exhibitions

OCTOPUS 14: NOTHING BESIDE REMAINS

 

ZAROUHIE ABDALIAN (OAKLAND), TONY BIRCH (MELBOURNE), TRISHA DONNELLY (NEW YORK), HARUN FAROCKI (BERLIN), AGATHA GOTHE-SNAPE (MELBOURNE), SUSAN JACOBS (MELBOURNE), OTAR KARALASHVILI (TBILISI), ASH KILMARTIN (MELBOURNE), NICHOLAS MANGAN (MELBOURNE), SCOTT MITCHELL AND SASKIA SCHUT (MELBOURNE), LAURIE RICHARDS (MELBOURNE), FRED SANDBACK (USA), ALLAN SEKULA (USA)  

CURATED BY TARA MCDOWELL

EXHIBITION DATES: SATURDAY 26 JULY -  SATURDAY 23 AUGUST
EXHIBITION OPENING: FRIDAY 25 JULY 2014, 6PM – 8 PM 
ARTIST TALK: ZAROUHIE ABDALIAN IN CONVERSATION WITH TARA MCDOWELL, SATURDAY 26 JULY, 2 PM

 

Nothing Beside Remains activates the entire building at 200 Gertrude Street, and for the first time visitors are invited to explore nearly the entirety of this historic building to encounter works, many site-specific, by thirteen prominent Australian and international artists.

Nothing Beside Remains is the first curatorial project in Australia by Tara McDowell, Associate Professor and Director of the newly founded Curatorial Practice PhD program at MADA (Monash University Art Design and Architecture). It is the fourteenth exhibition in the annual flagship exhibition series Octopus, which provides a forum for new curatorial positions by inviting leading curators to devise an exhibition at Gertrude Contemporary.

The exhibition considers the building that houses Gertrude Contemporary as a living organism, accruing its history over time, with each renovation, addition, coat of paint, and temporary resident. The sprawling three-story brick structure was home to housewares manufacturer and emporium Johnston’s from 1889 until 1957, and the primary visual residue of this former life is the disused, landmark Johnston’s sign on the front of the building. Ash Kilmartin will reilluminate the sign, which hung outside her studio window during her two year Gertrude residency, by mirroring its remaining neon letters in a new work. Nicholas Mangan similarly collapses time by drilling samples of timber from around the building, from which he has produced a core sample of the building striated with its various temporal and physical phases. Two artists showing in Melbourne for the first time include New York-based Trisha Donnelly, showing a new video work, and Oakland-based Zarouhie Abdalian, who will install a new sculptural intervention dispersed throughout 200 Gertrude Street.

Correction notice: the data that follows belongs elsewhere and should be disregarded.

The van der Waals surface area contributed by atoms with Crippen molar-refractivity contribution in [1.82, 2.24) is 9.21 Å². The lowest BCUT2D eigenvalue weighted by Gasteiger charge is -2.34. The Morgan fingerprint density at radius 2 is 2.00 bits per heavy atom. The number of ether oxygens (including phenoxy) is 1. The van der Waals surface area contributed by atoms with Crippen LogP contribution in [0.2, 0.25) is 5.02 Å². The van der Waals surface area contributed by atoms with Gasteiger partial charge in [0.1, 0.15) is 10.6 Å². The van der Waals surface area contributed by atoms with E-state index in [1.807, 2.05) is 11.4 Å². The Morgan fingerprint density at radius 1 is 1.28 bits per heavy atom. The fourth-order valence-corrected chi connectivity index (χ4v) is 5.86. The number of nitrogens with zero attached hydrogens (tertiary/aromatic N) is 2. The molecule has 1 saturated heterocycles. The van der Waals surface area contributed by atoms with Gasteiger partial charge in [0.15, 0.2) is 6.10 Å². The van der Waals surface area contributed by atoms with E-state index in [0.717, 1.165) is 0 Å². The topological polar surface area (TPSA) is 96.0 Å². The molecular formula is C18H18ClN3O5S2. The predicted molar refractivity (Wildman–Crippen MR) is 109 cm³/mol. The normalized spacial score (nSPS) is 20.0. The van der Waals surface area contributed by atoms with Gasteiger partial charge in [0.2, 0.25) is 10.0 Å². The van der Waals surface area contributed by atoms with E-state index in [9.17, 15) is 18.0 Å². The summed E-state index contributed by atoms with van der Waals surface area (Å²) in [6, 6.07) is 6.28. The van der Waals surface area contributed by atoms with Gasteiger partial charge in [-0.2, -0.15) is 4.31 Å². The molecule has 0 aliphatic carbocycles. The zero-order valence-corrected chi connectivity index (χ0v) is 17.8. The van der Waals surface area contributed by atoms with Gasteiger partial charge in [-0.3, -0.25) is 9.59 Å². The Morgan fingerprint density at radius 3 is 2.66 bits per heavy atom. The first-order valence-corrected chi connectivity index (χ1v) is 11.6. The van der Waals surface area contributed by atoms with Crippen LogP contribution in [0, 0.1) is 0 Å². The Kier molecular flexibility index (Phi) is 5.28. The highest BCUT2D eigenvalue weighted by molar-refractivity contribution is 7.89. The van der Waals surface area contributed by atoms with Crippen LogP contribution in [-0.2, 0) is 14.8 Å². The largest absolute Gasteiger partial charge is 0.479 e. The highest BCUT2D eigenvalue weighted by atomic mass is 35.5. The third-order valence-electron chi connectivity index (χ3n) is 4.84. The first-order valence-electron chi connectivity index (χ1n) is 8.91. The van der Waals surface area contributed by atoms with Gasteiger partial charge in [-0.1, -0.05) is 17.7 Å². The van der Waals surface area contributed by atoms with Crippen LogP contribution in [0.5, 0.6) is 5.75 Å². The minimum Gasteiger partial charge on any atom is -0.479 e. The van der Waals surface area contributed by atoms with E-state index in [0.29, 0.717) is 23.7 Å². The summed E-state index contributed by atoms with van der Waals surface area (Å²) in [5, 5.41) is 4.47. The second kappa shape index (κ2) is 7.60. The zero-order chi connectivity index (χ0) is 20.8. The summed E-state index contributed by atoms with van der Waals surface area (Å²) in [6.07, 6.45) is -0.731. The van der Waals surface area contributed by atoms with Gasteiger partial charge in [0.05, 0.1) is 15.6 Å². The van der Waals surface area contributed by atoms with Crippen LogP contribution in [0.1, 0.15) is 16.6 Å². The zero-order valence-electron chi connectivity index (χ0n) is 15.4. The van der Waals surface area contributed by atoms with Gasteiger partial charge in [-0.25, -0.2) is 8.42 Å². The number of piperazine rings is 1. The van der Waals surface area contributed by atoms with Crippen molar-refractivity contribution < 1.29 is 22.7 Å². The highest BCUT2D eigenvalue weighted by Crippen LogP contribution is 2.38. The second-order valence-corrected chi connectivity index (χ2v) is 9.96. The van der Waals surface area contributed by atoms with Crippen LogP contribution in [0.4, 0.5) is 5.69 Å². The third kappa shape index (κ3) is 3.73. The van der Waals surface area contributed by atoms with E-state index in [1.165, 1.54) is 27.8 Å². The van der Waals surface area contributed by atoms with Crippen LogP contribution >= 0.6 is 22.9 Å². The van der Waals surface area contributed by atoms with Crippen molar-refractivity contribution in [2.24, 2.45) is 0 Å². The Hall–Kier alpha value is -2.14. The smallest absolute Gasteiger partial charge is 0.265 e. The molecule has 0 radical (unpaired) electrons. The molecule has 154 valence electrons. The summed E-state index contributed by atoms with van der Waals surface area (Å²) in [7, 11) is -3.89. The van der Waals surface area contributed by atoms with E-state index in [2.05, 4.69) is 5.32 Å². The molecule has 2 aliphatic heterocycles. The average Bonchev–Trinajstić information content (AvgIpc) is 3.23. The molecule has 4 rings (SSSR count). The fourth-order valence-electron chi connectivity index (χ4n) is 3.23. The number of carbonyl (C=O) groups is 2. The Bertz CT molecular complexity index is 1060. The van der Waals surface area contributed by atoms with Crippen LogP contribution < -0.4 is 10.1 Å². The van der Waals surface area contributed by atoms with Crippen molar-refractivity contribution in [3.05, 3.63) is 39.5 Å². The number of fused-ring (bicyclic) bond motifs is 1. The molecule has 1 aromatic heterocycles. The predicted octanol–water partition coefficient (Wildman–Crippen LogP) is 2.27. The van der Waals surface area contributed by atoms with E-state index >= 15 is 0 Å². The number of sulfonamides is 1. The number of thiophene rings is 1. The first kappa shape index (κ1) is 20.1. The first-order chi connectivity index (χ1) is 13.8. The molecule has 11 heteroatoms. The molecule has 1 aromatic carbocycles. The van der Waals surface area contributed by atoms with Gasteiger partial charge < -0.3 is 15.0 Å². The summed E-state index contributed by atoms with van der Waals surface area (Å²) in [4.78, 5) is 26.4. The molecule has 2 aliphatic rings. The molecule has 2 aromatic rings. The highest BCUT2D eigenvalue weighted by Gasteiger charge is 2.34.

The exhibition’s title, Nothing Beside Remains, derives from a line in Percy Bysshe Shelley’s “Ozymandias” that conjures the impermanence and decay of the manmade. The exhibition considers the building’s many former lives, its present, and its future— anticipating the possibility that Gertrude Contemporary will be moving out of the building in the coming years. For An Uncertain Reader, Agatha Gothe–Snape asks Gertrude Studio Artists from the program’s 30-year history to nominate a text that influenced them during their residence. In a performative work that concerns both immaterial labour and access to knowledge, gallery invigilators will read the collated reader during the month-long exhibition, accumulating the collective labour of their reading in the process.